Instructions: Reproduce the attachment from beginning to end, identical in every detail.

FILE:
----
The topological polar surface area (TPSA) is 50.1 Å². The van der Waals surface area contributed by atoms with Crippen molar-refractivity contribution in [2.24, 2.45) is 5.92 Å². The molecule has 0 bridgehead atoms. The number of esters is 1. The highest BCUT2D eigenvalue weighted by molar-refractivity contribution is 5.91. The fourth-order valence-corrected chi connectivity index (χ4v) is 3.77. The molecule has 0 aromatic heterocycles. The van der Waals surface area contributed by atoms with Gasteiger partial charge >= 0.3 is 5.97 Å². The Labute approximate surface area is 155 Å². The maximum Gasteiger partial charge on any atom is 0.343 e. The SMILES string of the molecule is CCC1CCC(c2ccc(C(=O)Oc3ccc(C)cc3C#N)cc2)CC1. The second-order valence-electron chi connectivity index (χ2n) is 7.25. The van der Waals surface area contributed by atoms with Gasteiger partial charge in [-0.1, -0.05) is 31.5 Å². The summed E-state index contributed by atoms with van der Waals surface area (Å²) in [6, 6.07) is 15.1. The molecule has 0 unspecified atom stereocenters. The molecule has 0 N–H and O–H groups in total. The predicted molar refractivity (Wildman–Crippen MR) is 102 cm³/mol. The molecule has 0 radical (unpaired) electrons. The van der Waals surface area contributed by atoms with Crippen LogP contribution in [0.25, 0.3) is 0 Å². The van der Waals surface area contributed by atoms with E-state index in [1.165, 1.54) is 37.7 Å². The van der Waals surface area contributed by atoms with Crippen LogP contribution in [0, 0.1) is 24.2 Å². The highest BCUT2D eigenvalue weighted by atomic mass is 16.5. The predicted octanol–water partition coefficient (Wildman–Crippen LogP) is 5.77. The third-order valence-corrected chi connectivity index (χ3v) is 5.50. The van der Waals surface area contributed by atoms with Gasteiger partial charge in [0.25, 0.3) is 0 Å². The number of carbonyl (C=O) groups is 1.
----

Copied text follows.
The topological polar surface area (TPSA) is 50.1 Å². The van der Waals surface area contributed by atoms with Crippen molar-refractivity contribution in [2.24, 2.45) is 5.92 Å². The molecule has 0 bridgehead atoms. The number of esters is 1. The highest BCUT2D eigenvalue weighted by molar-refractivity contribution is 5.91. The fourth-order valence-corrected chi connectivity index (χ4v) is 3.77. The molecule has 0 aromatic heterocycles. The van der Waals surface area contributed by atoms with Gasteiger partial charge >= 0.3 is 5.97 Å². The Labute approximate surface area is 155 Å². The maximum Gasteiger partial charge on any atom is 0.343 e. The SMILES string of the molecule is CCC1CCC(c2ccc(C(=O)Oc3ccc(C)cc3C#N)cc2)CC1. The second-order valence-electron chi connectivity index (χ2n) is 7.25. The van der Waals surface area contributed by atoms with Gasteiger partial charge in [-0.1, -0.05) is 31.5 Å². The summed E-state index contributed by atoms with van der Waals surface area (Å²) in [6, 6.07) is 15.1. The molecule has 0 unspecified atom stereocenters. The molecule has 0 N–H and O–H groups in total. The predicted molar refractivity (Wildman–Crippen MR) is 102 cm³/mol. The molecule has 0 radical (unpaired) electrons. The van der Waals surface area contributed by atoms with Crippen LogP contribution in [0.25, 0.3) is 0 Å². The van der Waals surface area contributed by atoms with E-state index in [1.165, 1.54) is 37.7 Å². The van der Waals surface area contributed by atoms with Crippen LogP contribution in [0, 0.1) is 24.2 Å². The highest BCUT2D eigenvalue weighted by atomic mass is 16.5. The predicted octanol–water partition coefficient (Wildman–Crippen LogP) is 5.77. The third-order valence-corrected chi connectivity index (χ3v) is 5.50. The van der Waals surface area contributed by atoms with Gasteiger partial charge in [0.25, 0.3) is 0 Å². The number of carbonyl (C=O) groups is 1.